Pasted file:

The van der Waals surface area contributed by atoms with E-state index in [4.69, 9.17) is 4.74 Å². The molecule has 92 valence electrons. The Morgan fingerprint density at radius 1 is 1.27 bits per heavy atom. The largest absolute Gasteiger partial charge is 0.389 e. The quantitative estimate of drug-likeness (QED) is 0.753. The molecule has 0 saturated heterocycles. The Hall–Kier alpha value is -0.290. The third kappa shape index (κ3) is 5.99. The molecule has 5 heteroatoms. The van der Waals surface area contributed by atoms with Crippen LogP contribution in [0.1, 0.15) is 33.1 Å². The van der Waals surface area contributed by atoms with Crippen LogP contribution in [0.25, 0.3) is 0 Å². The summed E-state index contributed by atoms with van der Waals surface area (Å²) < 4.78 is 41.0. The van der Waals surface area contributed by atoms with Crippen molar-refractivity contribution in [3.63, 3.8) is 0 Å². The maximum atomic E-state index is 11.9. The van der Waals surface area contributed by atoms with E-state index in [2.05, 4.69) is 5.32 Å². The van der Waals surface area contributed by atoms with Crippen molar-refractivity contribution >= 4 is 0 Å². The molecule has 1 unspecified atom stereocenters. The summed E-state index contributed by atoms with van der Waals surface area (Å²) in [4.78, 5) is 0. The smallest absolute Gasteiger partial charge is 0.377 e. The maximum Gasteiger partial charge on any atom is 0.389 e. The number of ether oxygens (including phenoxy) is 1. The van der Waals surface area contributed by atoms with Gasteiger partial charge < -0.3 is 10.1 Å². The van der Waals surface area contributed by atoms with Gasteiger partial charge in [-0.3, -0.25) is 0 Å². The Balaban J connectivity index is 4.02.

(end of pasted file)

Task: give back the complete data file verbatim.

The van der Waals surface area contributed by atoms with E-state index in [4.69, 9.17) is 4.74 Å². The molecule has 92 valence electrons. The Morgan fingerprint density at radius 1 is 1.27 bits per heavy atom. The largest absolute Gasteiger partial charge is 0.389 e. The quantitative estimate of drug-likeness (QED) is 0.753. The molecule has 0 saturated heterocycles. The Hall–Kier alpha value is -0.290. The third kappa shape index (κ3) is 5.99. The molecule has 5 heteroatoms. The van der Waals surface area contributed by atoms with Crippen LogP contribution in [0.1, 0.15) is 33.1 Å². The van der Waals surface area contributed by atoms with Crippen LogP contribution in [0.25, 0.3) is 0 Å². The summed E-state index contributed by atoms with van der Waals surface area (Å²) < 4.78 is 41.0. The van der Waals surface area contributed by atoms with Crippen molar-refractivity contribution in [3.63, 3.8) is 0 Å². The maximum atomic E-state index is 11.9. The van der Waals surface area contributed by atoms with E-state index in [2.05, 4.69) is 5.32 Å². The van der Waals surface area contributed by atoms with Crippen molar-refractivity contribution >= 4 is 0 Å². The molecule has 1 unspecified atom stereocenters. The summed E-state index contributed by atoms with van der Waals surface area (Å²) in [4.78, 5) is 0. The smallest absolute Gasteiger partial charge is 0.377 e. The maximum Gasteiger partial charge on any atom is 0.389 e. The number of ether oxygens (including phenoxy) is 1. The van der Waals surface area contributed by atoms with Gasteiger partial charge < -0.3 is 10.1 Å². The van der Waals surface area contributed by atoms with Gasteiger partial charge in [-0.3, -0.25) is 0 Å². The Balaban J connectivity index is 4.02.